With -J, curl should not be allowed to append to the file. It could lead to curl appending to a file that was in the download directory since before.
–tls-max didn’t work correctly on macOS when built to use Secure Transport.
A couple of improvements in the libssh-powered SSH backend.
Adjusted the build for OpenSSL 3.0.0 (the coming future version).
We no longer refer to Schannel as “winssl” anywhere. winssl is dead. Long live Schannel!
When built with mbedTLS, ignore SIGPIPE accordingly!
Test cases were adjusted and verified to work fine up until February 2037.
We fixed several parsing errors in the URL parser, mostly related to IPv6 addresses. Regressions introduced in 7.62.0.
The next release cycle will be one week shorter and we expect to ship next release on March 27 – just immediately after curl turns 22 years old. There are already several changes in the pipe so we expect that to become 7.65.0.
We love your help and support! File bugs you experience or see, submit pull requests for the features or corrections you work on!
I didn’t present anything during last year’s conference, so I submitted my DNS-over-HTTPS presentation proposal early on for this year’s FOSDEM. Someone suggested it was generic enough I should rather ask for main track instead of the DNS room, and so I did. Then time passed and in November 2018 “HTTP/3” was officially coined as a real term and then, after the Mozilla devroom’s deadline had been extended for a week I filed my second proposal. I might possibly even have been an hour or two after the deadline. I hoped at least one of them would be accepted.
Not only were both my proposed talks accepted, I was also approached and couldn’t decline the honor of participating in the DNS privacy panel. Ok, three slots in the same FOSDEM is a new record for me, but hey, surely that’s no problems for a grown-up..
I of coursed hoped there would be interest in what I had to say.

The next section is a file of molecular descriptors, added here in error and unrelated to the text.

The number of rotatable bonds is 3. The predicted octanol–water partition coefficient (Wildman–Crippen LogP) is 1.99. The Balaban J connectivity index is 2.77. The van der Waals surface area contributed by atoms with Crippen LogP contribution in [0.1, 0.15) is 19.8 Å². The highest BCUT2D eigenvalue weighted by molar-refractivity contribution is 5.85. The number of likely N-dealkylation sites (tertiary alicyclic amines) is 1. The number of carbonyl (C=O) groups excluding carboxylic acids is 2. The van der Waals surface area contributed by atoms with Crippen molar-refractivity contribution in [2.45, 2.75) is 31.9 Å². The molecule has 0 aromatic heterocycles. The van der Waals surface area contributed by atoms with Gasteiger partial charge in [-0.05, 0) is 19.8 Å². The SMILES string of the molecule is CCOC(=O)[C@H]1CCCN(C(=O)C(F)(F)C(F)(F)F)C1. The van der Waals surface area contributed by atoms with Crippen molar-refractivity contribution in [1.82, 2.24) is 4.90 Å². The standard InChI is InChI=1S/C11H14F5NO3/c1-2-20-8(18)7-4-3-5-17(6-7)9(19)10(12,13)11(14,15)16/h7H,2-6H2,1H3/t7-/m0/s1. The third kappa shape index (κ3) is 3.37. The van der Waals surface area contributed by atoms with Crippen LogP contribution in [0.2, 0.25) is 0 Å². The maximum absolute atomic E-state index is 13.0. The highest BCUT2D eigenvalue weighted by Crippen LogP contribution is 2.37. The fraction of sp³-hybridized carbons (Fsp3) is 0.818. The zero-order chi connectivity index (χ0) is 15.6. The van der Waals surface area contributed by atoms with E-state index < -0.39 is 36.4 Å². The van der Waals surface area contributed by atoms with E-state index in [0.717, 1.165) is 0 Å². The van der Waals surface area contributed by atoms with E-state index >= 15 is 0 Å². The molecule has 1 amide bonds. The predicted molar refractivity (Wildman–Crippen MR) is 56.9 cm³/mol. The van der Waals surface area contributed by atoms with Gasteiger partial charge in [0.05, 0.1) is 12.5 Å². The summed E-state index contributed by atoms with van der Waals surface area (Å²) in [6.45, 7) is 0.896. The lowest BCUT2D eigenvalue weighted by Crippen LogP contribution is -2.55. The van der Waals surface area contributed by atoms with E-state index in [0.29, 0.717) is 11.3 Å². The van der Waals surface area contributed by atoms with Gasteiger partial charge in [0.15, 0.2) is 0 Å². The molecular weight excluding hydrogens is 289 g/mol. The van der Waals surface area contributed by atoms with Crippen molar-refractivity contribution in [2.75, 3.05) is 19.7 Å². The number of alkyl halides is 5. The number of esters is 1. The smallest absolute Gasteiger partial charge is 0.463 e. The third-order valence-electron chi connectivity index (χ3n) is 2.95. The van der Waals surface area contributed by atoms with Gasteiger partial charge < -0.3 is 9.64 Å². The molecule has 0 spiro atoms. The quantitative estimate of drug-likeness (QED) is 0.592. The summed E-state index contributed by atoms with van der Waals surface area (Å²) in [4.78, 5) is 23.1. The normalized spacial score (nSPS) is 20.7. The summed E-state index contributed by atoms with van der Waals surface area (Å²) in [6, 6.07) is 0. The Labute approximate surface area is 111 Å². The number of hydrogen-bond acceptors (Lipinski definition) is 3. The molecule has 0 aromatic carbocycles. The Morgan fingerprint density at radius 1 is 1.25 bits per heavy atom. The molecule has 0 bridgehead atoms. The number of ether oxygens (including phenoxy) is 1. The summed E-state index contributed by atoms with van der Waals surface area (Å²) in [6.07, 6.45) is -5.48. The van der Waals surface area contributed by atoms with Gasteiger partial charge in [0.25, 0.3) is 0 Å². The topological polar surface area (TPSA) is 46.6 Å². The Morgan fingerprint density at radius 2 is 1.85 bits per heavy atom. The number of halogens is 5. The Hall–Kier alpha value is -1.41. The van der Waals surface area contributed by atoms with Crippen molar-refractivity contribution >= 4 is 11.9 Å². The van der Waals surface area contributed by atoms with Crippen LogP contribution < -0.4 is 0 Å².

I spent the time immediately before my talk with a coffee in the awesome newly opened cafeteria part to have a moment of calmness before I started. I then headed over to the U2.208 room maybe half an hour before the start time.
It was packed. Quite literally there were hundreds of persons waiting in the area outside the U2 rooms and there was this totally massive line of waiting visitors queuing to get into the Mozilla room once it would open.
People don’t know who I am by my appearance so I certainly didn’t get any special treatment, waiting for my talk to start. I waited in line with the rest and when the time for my presentation started to get closer I just had to excuse myself, leave my friends behind and push through the crowd. I managed to get a “sorry, it’s full” told to me by a conference admin before one of the room organizers recognized me as the speaker of the next talk and I could walk by a very long line of humans that eventually would end up not being able to get in. The room could fit 170 souls, and every single seat was occupied when I started my presentation just a few minutes late.
This presentation could have filled a much larger room. Two years ago my HTTP/2 talk filled up the 300 seat room Mozilla had that year.
I tend to need a little “landing time” after having done a presentation to cool off an come back to normal senses and adrenaline levels again. I got myself a lunch, a beer and chatted with friends in the cafeteria (again). During this conversation, it struck me I had forgotten something in my coming presentation and I added a slide that I felt would improve it (the screenshot showing “about:networking#dns” output with DoH enabled). In what felt like no time, it was again to move. I walked over to Janson, the giant hall that fits 1,470 persons, which I entered a few minutes ahead of my scheduled time and began setting up my machine.
I started off with a little technical glitch because the projector was correctly detected and setup as a second screen on my laptop but it would detect and use a too high resolution for it, but after just a short moment of panic I lowered the resolution on that screen manually and the image appeared fine. Phew! With a slightly raised pulse, I witnessed the room fill up. Almost full. I estimate over 90% of the seats were occupied.
This was a brand new talk with all new material and I performed it for the largest audience I think I’ve ever talked in front of.